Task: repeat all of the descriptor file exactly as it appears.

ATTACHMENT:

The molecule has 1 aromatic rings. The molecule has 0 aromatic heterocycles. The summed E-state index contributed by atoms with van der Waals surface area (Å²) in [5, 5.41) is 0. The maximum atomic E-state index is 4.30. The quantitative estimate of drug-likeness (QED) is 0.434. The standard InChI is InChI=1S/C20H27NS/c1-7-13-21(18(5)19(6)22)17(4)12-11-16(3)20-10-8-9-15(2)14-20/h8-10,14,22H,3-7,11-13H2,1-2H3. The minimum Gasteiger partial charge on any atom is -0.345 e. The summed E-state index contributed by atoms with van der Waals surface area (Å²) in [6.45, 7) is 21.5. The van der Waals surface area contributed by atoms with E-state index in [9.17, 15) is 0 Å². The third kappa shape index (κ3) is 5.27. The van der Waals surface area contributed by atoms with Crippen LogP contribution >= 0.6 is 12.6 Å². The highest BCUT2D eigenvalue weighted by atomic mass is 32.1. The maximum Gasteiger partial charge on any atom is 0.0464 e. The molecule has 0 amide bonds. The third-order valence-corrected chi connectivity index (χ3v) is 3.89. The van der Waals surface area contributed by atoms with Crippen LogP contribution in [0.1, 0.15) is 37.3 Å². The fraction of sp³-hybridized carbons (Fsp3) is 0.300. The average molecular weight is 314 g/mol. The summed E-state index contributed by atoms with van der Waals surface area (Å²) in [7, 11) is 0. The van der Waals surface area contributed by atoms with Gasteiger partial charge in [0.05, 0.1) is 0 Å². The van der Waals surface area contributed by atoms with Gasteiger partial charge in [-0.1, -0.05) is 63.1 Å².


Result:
The molecule has 1 aromatic rings. The molecule has 0 aromatic heterocycles. The summed E-state index contributed by atoms with van der Waals surface area (Å²) in [5, 5.41) is 0. The maximum atomic E-state index is 4.30. The quantitative estimate of drug-likeness (QED) is 0.434. The standard InChI is InChI=1S/C20H27NS/c1-7-13-21(18(5)19(6)22)17(4)12-11-16(3)20-10-8-9-15(2)14-20/h8-10,14,22H,3-7,11-13H2,1-2H3. The minimum Gasteiger partial charge on any atom is -0.345 e. The summed E-state index contributed by atoms with van der Waals surface area (Å²) in [6.45, 7) is 21.5. The van der Waals surface area contributed by atoms with E-state index in [9.17, 15) is 0 Å². The third kappa shape index (κ3) is 5.27. The van der Waals surface area contributed by atoms with Crippen LogP contribution >= 0.6 is 12.6 Å². The highest BCUT2D eigenvalue weighted by atomic mass is 32.1. The maximum Gasteiger partial charge on any atom is 0.0464 e. The molecule has 0 amide bonds. The third-order valence-corrected chi connectivity index (χ3v) is 3.89. The van der Waals surface area contributed by atoms with Crippen LogP contribution in [0.1, 0.15) is 37.3 Å². The fraction of sp³-hybridized carbons (Fsp3) is 0.300. The average molecular weight is 314 g/mol. The summed E-state index contributed by atoms with van der Waals surface area (Å²) in [7, 11) is 0. The van der Waals surface area contributed by atoms with Gasteiger partial charge in [0.05, 0.1) is 0 Å². The van der Waals surface area contributed by atoms with Gasteiger partial charge in [-0.1, -0.05) is 63.1 Å².